Second, such a dramatic reading of the text doesn’t stand up in context. To illustrate this, let’s look at the context, Matthew 7:1-5. As we look at everything here, it becomes obvious that the problem Jesus is critiquing isn’t judgment. It’s hypocrisy. It’s complaining about the speck in our brother’s eye when we’ve got a log in our own eye.
If that’s our position, we definitely shouldn’t be judging. When we’re hypocritical and apply a standard to somebody else that we ourselves don’t live up to, then we are in big trouble. God is going to apply that same standard back to us and condemn us. If, however, we’re not hypocrites, and we apply the same standard to others that we ourselves do live up to, we have nothing to fear from God’s judgment.
Hypocrisy also figures into understanding the next charge, “Y’ALL ARE A BUNCH OF PHARISEES!” Typically, we get this one thrown at us when we suggest that it’s probably a good idea to obey God’s commandments when it comes to things like salvation and the work of the church. Somebody, somewhere decided that such an interest in the law of Christ makes us Pharisaical. We all know the Pharisees were bad, so presumably, that makes concern for what the Bible says bad too.
The thing is, though, that this portrait of Pharisaism doesn’t align with the Biblical portrait. Nowhere in Scripture are the Pharisees ever condemned for caring too much about the law of God. Instead, we see their actual problems emerging in Matthew 15:1-9. According to the Lord, these problems start not with God’s law, but with human tradition. The Pharisees thought so highly of their human tradition that they taught it as though it were the law of God. They tried to bind their human traditions on others. Additionally, whenever they thought God’s law was particularly burdensome, they used their traditions to get around it. Even though they claimed to be honoring God, in practice they weren’t, which made them hypocrites.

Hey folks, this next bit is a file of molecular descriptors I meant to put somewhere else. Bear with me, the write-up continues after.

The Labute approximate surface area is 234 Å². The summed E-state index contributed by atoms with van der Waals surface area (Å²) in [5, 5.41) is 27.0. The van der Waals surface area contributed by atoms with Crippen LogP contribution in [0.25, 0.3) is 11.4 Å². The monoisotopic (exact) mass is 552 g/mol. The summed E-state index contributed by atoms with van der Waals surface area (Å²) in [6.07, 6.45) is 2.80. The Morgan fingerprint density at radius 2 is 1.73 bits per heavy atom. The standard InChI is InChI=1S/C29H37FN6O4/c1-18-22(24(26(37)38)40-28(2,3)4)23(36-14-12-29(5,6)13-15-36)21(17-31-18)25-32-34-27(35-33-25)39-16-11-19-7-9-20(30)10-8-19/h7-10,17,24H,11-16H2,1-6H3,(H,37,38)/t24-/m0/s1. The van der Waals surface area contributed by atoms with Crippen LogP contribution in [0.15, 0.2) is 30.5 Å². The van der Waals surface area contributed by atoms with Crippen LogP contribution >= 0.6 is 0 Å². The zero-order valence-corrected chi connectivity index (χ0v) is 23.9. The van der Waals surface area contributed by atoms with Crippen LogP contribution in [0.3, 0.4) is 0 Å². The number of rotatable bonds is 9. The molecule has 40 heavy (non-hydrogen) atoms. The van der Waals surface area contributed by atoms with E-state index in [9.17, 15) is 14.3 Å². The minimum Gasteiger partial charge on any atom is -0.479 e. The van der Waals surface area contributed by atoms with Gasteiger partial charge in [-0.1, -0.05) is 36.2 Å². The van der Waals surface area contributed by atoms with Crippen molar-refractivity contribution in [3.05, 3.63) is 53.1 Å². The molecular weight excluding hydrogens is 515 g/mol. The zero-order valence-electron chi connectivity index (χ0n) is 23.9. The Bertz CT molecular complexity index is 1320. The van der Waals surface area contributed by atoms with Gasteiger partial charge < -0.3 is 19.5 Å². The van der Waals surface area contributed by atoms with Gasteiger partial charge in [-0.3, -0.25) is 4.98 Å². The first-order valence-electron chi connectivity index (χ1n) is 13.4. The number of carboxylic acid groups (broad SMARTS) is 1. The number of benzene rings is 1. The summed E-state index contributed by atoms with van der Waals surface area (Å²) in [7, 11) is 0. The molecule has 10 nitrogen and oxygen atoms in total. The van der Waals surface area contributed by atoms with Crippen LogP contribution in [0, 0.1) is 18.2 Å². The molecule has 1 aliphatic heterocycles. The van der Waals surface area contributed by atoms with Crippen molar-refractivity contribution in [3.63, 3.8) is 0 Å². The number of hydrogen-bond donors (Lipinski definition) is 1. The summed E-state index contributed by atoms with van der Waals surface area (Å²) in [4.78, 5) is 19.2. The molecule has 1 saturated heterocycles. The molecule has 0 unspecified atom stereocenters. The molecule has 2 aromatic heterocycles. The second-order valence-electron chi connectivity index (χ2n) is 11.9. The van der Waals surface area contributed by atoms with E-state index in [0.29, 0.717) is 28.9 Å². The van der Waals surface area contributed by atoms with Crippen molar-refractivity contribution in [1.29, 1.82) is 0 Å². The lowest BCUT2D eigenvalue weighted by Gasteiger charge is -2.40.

As a result, people can legitimately call us Pharisees if we care more about our church traditions than we do about the Scriptures. People can legitimately call us Pharisees if we try to get them to do something without citing book, chapter, and verse. People can legitimately call us Pharisees when we use our traditions to evade the requirements of the Bible. However, if we’re actually doing the opposite of these things, which I believe to be the case, the accusation of Pharisaism is no more than a spiteful slander.
Most of the other challenges have been around much longer than I’ve been alive, but the past 10 years or so have generated our final contender, “YOU HATE GAY PEOPLE!” This one follows not from any particular Bible passage or concept, but from our society’s strange definition of love. According to this definition, love is synonymous with acceptance. If you truly love somebody, you will accept them and all the life choices they make, particularly when it comes to sexuality. If, however, you say that things like abortion and the practice of homosexuality are wrong, that proves that you don’t love the practitioner. In fact, you hate them!
I can only think that whoever came up with this argument must not have had children. My relationship with my children proves multiple times every day that love and acceptance are not synonymous. I love my children very much, but that doesn’t mean that when they leave their breakfast dishes sitting on the bar with a banana peel dangling artistically over the edge, I’m going to accept it. In fact, it is precisely my love for them that leads me to call them to correct their behavior.
The Bible confirms that this intuition about the nature of love is correct. Look at 1 Corinthians 13:6. One of the great attributes of love is that it does not rejoice in wrongdoing, but rejoices with the truth. I know and love people who practice homosexuality. Indeed, even as I’m saying these words, I’m seeing specific faces. I love them, but I cannot celebrate their choices. Indeed, I cannot celebrate their choices because I love them. My love for them is genuine, which means it can’t rejoice in unrighteousness. The truth about their behavior may be unpleasant, but only truth can communicate love.